IF Brexit is the great success its proponents claim, how come no one is celebrating its third anniversary on Tuesday night?

Alternatively, if Brexit has become the great disappointment that opinion polls suggest, how come no one is protesting except independence supporters across Scotland?

It’s a puzzle. Brexit has become the Cheshire cat of British politics, once a massive issue of conscience that could make and break prime ministerial careers. Now, as Brexit quietly crushes its way through our economy, all that’s left is Nigel Farage’s leering grin – slowly disappearing into the political ether together with all those empty promises of cash for the NHS, better lives and a rebooted economy.

Why no public celebrations? First, Brexit’s exhibitionist cheerleader, Boris Johnson, is gone, and it would take someone with his brass neck to whoop it up on an anniversary 55 per cent of British voters now regret.

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Gone too: the louche Jacob Rees-Mogg, who laid the “careless” trail for Nadim Zahami by advocating Brexit then shifting his investments to the Eurozone – just to be on the safe side. What a good idea that was, with the Euro now trading at parity with Sterling in “basket-case” Ireland, which incidentally has twice the UK’s GDP and had 7.9% growth in 2022 while the UK teetered on the brink of recession.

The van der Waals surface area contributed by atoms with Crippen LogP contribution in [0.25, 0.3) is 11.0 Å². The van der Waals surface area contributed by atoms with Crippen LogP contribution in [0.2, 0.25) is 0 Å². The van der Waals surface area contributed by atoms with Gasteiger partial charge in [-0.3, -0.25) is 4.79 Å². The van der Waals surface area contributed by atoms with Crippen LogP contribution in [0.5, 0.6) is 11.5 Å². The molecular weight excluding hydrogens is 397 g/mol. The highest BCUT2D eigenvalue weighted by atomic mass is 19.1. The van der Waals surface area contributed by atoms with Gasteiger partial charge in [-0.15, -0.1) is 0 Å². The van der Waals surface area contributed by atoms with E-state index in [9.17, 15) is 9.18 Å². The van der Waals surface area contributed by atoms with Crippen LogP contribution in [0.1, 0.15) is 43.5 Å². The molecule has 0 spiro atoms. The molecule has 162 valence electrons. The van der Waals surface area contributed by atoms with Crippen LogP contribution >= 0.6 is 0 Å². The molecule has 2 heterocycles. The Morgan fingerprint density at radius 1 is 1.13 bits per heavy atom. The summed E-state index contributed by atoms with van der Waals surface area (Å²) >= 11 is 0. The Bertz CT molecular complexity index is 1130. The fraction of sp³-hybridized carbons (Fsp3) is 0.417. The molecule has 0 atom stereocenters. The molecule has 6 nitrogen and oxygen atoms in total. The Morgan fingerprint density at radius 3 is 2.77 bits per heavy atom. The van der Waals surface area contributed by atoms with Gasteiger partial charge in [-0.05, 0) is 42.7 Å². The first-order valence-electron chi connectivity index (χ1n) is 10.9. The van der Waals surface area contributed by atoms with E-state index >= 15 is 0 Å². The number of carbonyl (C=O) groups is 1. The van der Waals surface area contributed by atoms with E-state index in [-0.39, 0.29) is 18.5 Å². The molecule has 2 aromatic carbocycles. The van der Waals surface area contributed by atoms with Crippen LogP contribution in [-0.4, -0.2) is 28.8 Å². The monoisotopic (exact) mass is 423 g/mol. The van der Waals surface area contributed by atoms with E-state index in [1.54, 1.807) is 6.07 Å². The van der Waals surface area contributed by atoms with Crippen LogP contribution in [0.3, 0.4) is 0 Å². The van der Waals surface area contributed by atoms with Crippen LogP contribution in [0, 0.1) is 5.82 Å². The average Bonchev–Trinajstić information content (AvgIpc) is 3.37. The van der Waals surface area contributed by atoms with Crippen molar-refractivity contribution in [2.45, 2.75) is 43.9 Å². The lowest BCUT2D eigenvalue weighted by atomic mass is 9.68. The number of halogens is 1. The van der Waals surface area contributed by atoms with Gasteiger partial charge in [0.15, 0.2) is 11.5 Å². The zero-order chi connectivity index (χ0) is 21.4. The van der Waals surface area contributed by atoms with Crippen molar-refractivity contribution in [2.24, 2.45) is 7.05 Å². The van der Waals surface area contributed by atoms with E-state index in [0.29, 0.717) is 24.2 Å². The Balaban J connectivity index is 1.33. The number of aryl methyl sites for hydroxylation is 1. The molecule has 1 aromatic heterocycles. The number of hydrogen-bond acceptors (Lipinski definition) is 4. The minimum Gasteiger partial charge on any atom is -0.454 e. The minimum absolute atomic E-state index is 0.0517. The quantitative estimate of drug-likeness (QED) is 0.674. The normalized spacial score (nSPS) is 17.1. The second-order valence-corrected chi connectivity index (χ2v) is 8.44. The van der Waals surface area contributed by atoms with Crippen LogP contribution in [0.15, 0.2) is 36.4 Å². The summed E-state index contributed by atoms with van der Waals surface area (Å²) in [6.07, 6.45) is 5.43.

Secondly, attempts to celebrate Britain’s “independence day” already fell flat, when the Unboxed Festival of Great Britain and Northern Ireland took place just last year. Yip, me too. It featured 10 projects between March and October 2022 across the UK, including a 10km sculpture trail in Northern Ireland and a stunning illumination of Paisley Abbey.

Still not ringing a bell? You’re not alone. Proposed by Theresa May in 2016 to mark our “national renewal” as a nation outside the European Union, the festival was inherited by Bojo who ignored pleas to pump the £120m into closure-threatened museums and arts venues instead. Organisers – currently facing a National Audit Office inquiry – claim Unboxed was doing fine until Mr Rees-Mogg renamed it the Festival of Brexit. Don’t you miss his unscripted contributions to civic life?

Thereafter Unboxed recorded attendance figures of just 238,000, less than 1% of early targets – a bit like Brexit itself. To be fair, it wasn’t just the poisonous Brexit tag what done for Unboxed, but ironically Brexit itself – disrupting the supply of workers and materials and inflating costs, plus masterful scheduling that allowed openings to clash with the Queen’s Platinum Jubilee, the centenary of the BBC, the 75th anniversary of the Edinburgh International and Fringe Festivals, the Birmingham Commonwealth Games, the centenary of the Irish Free State and the 50th anniversary of the Bloody Sunday massacre.

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A perfect moment to ram forced jolliness down the throats of Northern Irish Remain voters, whilst legislating to break international law by dumping the Northern Ireland protocol.